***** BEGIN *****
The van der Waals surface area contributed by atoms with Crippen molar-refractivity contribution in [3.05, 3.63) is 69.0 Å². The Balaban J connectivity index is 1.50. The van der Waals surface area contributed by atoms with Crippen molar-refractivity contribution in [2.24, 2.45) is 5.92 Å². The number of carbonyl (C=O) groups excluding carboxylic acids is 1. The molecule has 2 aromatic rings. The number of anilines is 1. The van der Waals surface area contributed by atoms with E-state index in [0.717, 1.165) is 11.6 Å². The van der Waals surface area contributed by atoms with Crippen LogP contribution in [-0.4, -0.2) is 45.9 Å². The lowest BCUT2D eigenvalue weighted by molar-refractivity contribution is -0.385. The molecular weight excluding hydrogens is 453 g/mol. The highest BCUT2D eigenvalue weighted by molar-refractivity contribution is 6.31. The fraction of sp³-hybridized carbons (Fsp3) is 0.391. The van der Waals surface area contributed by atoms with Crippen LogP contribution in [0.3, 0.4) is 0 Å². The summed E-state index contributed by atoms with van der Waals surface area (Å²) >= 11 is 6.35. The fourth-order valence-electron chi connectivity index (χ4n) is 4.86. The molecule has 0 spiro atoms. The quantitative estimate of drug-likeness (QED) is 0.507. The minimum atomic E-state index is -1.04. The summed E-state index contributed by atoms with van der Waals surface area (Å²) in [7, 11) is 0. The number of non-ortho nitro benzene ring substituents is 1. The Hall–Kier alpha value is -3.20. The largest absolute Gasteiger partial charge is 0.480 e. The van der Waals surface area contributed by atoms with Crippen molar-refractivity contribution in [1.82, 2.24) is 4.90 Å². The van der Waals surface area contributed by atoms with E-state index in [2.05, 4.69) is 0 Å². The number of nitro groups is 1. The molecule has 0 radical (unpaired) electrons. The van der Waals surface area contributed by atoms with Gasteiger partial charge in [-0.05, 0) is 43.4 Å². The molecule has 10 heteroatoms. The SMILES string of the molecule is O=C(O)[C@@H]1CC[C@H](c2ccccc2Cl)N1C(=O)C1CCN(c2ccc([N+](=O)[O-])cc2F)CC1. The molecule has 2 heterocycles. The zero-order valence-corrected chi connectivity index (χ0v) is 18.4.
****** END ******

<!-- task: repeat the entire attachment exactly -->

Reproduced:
The van der Waals surface area contributed by atoms with Crippen molar-refractivity contribution in [3.05, 3.63) is 69.0 Å². The Balaban J connectivity index is 1.50. The van der Waals surface area contributed by atoms with Crippen molar-refractivity contribution in [2.24, 2.45) is 5.92 Å². The number of carbonyl (C=O) groups excluding carboxylic acids is 1. The molecule has 2 aromatic rings. The number of anilines is 1. The van der Waals surface area contributed by atoms with E-state index in [0.717, 1.165) is 11.6 Å². The van der Waals surface area contributed by atoms with Crippen LogP contribution in [-0.4, -0.2) is 45.9 Å². The lowest BCUT2D eigenvalue weighted by molar-refractivity contribution is -0.385. The molecular weight excluding hydrogens is 453 g/mol. The highest BCUT2D eigenvalue weighted by molar-refractivity contribution is 6.31. The fraction of sp³-hybridized carbons (Fsp3) is 0.391. The van der Waals surface area contributed by atoms with Crippen LogP contribution in [0.3, 0.4) is 0 Å². The summed E-state index contributed by atoms with van der Waals surface area (Å²) >= 11 is 6.35. The fourth-order valence-electron chi connectivity index (χ4n) is 4.86. The molecule has 0 spiro atoms. The quantitative estimate of drug-likeness (QED) is 0.507. The minimum atomic E-state index is -1.04. The summed E-state index contributed by atoms with van der Waals surface area (Å²) in [7, 11) is 0. The number of non-ortho nitro benzene ring substituents is 1. The Hall–Kier alpha value is -3.20. The largest absolute Gasteiger partial charge is 0.480 e. The van der Waals surface area contributed by atoms with Crippen molar-refractivity contribution in [1.82, 2.24) is 4.90 Å². The van der Waals surface area contributed by atoms with E-state index in [2.05, 4.69) is 0 Å². The number of nitro groups is 1. The molecule has 0 radical (unpaired) electrons. The van der Waals surface area contributed by atoms with Gasteiger partial charge in [-0.05, 0) is 43.4 Å². The molecule has 10 heteroatoms. The SMILES string of the molecule is O=C(O)[C@@H]1CC[C@H](c2ccccc2Cl)N1C(=O)C1CCN(c2ccc([N+](=O)[O-])cc2F)CC1. The molecule has 2 heterocycles. The zero-order valence-corrected chi connectivity index (χ0v) is 18.4.